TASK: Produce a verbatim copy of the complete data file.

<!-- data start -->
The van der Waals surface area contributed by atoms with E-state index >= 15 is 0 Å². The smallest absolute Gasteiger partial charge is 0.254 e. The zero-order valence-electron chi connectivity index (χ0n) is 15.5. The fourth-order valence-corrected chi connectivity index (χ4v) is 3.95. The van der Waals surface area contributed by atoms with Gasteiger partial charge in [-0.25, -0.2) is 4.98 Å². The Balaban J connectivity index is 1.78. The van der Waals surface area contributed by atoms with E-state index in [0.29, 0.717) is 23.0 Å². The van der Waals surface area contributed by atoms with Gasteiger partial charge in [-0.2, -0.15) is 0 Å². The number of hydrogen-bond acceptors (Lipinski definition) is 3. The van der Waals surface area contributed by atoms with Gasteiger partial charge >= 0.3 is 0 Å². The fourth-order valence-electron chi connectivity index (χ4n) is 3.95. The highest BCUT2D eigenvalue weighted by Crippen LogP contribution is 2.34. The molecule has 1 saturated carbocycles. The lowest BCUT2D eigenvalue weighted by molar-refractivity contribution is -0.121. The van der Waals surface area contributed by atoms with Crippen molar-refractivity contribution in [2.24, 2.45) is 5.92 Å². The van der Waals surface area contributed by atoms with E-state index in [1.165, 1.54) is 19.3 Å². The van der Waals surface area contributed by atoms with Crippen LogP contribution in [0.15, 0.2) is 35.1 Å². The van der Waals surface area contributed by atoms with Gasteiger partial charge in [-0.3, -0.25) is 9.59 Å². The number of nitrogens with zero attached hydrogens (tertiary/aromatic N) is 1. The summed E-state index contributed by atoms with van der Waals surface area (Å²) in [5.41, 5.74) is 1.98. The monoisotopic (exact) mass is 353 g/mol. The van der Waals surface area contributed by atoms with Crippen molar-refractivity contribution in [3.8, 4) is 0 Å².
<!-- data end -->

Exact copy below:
The van der Waals surface area contributed by atoms with E-state index >= 15 is 0 Å². The smallest absolute Gasteiger partial charge is 0.254 e. The zero-order valence-electron chi connectivity index (χ0n) is 15.5. The fourth-order valence-corrected chi connectivity index (χ4v) is 3.95. The van der Waals surface area contributed by atoms with Gasteiger partial charge in [-0.25, -0.2) is 4.98 Å². The Balaban J connectivity index is 1.78. The van der Waals surface area contributed by atoms with E-state index in [0.29, 0.717) is 23.0 Å². The van der Waals surface area contributed by atoms with Gasteiger partial charge in [-0.2, -0.15) is 0 Å². The number of hydrogen-bond acceptors (Lipinski definition) is 3. The van der Waals surface area contributed by atoms with Gasteiger partial charge >= 0.3 is 0 Å². The fourth-order valence-electron chi connectivity index (χ4n) is 3.95. The highest BCUT2D eigenvalue weighted by Crippen LogP contribution is 2.34. The molecule has 1 saturated carbocycles. The lowest BCUT2D eigenvalue weighted by molar-refractivity contribution is -0.121. The van der Waals surface area contributed by atoms with Crippen molar-refractivity contribution in [2.24, 2.45) is 5.92 Å². The van der Waals surface area contributed by atoms with E-state index in [1.165, 1.54) is 19.3 Å². The van der Waals surface area contributed by atoms with Crippen LogP contribution in [0.15, 0.2) is 35.1 Å². The van der Waals surface area contributed by atoms with Gasteiger partial charge in [-0.3, -0.25) is 9.59 Å². The number of nitrogens with zero attached hydrogens (tertiary/aromatic N) is 1. The summed E-state index contributed by atoms with van der Waals surface area (Å²) in [5.41, 5.74) is 1.98. The monoisotopic (exact) mass is 353 g/mol. The van der Waals surface area contributed by atoms with Crippen molar-refractivity contribution in [3.8, 4) is 0 Å².